From hero to heretic, would he live to see honor again?
Enchanted by the labyrinth of stars above, Italian professor Galileo Galilei was determined to unearth the mysteries held within. It was 1609 and inspired by the newly invented “perspective glass,” which magnified objects on land up to three times their size, Galileo designed prototype after prototype until he achieved an unheard of 20x magnification. He pointed his invention to the heavens and the world would never be the same.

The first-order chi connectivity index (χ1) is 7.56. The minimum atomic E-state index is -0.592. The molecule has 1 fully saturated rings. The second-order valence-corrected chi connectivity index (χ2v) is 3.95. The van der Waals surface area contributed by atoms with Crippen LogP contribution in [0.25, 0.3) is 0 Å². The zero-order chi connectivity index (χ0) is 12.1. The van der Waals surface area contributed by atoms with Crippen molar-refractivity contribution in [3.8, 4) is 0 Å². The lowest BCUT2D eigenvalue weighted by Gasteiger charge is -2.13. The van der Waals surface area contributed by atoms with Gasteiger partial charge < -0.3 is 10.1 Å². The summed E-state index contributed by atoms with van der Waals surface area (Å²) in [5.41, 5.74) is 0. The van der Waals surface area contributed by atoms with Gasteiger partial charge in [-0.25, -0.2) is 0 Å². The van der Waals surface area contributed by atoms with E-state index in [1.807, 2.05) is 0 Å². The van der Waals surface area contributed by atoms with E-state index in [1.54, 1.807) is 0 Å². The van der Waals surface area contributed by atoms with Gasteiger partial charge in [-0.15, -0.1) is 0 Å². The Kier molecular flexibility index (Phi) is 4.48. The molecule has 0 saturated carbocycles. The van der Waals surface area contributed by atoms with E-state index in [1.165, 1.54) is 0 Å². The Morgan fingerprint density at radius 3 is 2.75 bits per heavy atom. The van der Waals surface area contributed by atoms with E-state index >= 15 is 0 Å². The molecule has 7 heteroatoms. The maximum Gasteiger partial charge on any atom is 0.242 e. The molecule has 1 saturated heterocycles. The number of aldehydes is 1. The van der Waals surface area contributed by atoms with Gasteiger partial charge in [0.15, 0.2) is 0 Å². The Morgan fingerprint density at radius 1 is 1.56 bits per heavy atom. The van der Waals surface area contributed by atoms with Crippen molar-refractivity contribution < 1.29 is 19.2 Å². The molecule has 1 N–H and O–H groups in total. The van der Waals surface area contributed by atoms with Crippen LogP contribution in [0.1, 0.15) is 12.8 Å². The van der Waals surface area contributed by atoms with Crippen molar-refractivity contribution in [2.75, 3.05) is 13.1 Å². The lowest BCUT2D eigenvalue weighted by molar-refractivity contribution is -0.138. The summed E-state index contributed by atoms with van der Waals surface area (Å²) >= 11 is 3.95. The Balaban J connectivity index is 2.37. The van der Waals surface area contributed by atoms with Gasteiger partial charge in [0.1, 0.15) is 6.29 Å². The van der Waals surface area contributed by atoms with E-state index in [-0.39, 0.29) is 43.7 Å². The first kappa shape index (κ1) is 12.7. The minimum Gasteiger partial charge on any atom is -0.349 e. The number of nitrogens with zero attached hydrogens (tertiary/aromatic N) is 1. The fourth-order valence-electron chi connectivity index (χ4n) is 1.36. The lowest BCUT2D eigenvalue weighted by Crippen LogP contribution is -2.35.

He was the first to see the moon’s craters, Jupiter’s moons, and Saturn’s rings, but when Galileo dared challenge the commonly held belief that the earth was the center of the solar system, the darling of the Medicis and Italy’s elite salon scene was assailed by the most dangerous men and powerful institution of all time. Swift and ruthless, the Inquisition had Galileo in its sights. His crime? Questioning authority and defending a truth he—the rebel later known as the Father of the Scientific Method—had proven.